The fun begins
The precise measure of the climb, as is so often the case, is subject to some debate. There is some ambiguity as to where it actually begins (though there’s no debate as to where it ends, since there’s now a white line painted on the road marking its limits). By common consent, certainly among the local pros who use the climb as a test of form, the clock starts ticking as you cross the low stone bridge where the road turns left up into the trees. Prior to that point the first 3.8km is draggy false flat and the climb proper – from the moment you cross that bridge – is 10.1km.
From here on, following the Cami de Pujarnal a Rocacorba, things might undulate a little on the lower slopes to give riders some respite (or time to ride in the big ring), but it’s a grind to the top that will take you anywhere between just under 30 minutes to just over two hours. To be fair, it’ll only take you around 30 minutes of race pace simulation if you are in good enough shape to win a Grand Tour, which is why both Ryder Hesjedal and Bradley Wiggins have tested themselves on the slopes.
There is no shortage of climbs in the Girona area where so many European pro riders base themselves, so what is it about this one in particular that attracts them? The winner of the 2012 Giro d’Italia and long time Girona resident Hesjedal attempts to explain something of the road up to Puigsou’s appeal.
“I can’t actually remember the first time it was possible to ride it the way it is now,” he says. “But it just turned into a climb for the locals – it’s hard and it’s close enough to Girona, which is important. And although it’s not like there’s a shortage of climbs, this one is a bit different. There’s nothing like this one for the gradient and the length and the rhythm that you have to climb it at – it’s perfect. It just naturally turned into the climb to do to find your best time and measure yourself that way.”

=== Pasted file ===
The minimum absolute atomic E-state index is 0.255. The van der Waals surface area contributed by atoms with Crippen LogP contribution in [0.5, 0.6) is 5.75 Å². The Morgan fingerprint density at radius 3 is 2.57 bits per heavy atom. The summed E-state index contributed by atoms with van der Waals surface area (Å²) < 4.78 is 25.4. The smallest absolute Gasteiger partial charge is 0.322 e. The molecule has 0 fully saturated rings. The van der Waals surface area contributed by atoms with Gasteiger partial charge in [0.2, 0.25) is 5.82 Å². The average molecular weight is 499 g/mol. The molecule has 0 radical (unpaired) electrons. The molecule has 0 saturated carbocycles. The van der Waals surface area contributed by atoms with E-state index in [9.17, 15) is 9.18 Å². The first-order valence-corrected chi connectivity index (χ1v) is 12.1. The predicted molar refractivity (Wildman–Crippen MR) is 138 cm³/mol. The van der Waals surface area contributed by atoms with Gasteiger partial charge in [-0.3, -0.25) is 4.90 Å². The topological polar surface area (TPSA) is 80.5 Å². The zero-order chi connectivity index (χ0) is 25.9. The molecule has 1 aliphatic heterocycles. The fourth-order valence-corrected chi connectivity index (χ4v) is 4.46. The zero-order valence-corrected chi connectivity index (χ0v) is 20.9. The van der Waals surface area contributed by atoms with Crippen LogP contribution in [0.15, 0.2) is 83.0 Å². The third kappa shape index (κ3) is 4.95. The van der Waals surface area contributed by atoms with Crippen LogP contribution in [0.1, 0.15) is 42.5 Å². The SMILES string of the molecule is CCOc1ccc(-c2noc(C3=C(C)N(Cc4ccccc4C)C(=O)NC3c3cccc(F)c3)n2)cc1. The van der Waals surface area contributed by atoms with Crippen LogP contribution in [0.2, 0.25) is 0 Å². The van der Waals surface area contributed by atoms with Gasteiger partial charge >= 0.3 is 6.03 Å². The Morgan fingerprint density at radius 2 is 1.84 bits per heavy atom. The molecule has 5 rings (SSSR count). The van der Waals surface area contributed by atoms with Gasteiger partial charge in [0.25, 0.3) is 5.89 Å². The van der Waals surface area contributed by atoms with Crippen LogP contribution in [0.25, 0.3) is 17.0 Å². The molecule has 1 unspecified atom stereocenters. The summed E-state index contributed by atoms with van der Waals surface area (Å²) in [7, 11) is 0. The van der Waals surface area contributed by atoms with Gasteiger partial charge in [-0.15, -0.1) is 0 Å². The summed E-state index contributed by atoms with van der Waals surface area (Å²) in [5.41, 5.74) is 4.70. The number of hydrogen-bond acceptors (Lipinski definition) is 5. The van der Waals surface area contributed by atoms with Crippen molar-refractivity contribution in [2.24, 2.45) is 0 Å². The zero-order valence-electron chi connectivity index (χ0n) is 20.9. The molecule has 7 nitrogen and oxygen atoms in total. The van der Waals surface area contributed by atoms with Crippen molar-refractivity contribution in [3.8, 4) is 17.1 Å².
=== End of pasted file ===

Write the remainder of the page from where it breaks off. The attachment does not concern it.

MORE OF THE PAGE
Pros and cons
Such are the numbers of pro riders based in and around Girona that the fame and utility of Rocacorba has spread. Although there aren’t too many ‘cyclo-tourists’ zig-zagging up its slopes, it’s not unusual for pros to pass each other, one on the way up, the other coming down. The week before the Tour is a particularly busy time for such a narrow piece of road.
Garmin rider Dan Martin had been in Girona for a year and heard much talk of the fabled climb, but he found it by himself, rather than being led there and introduced to its delights.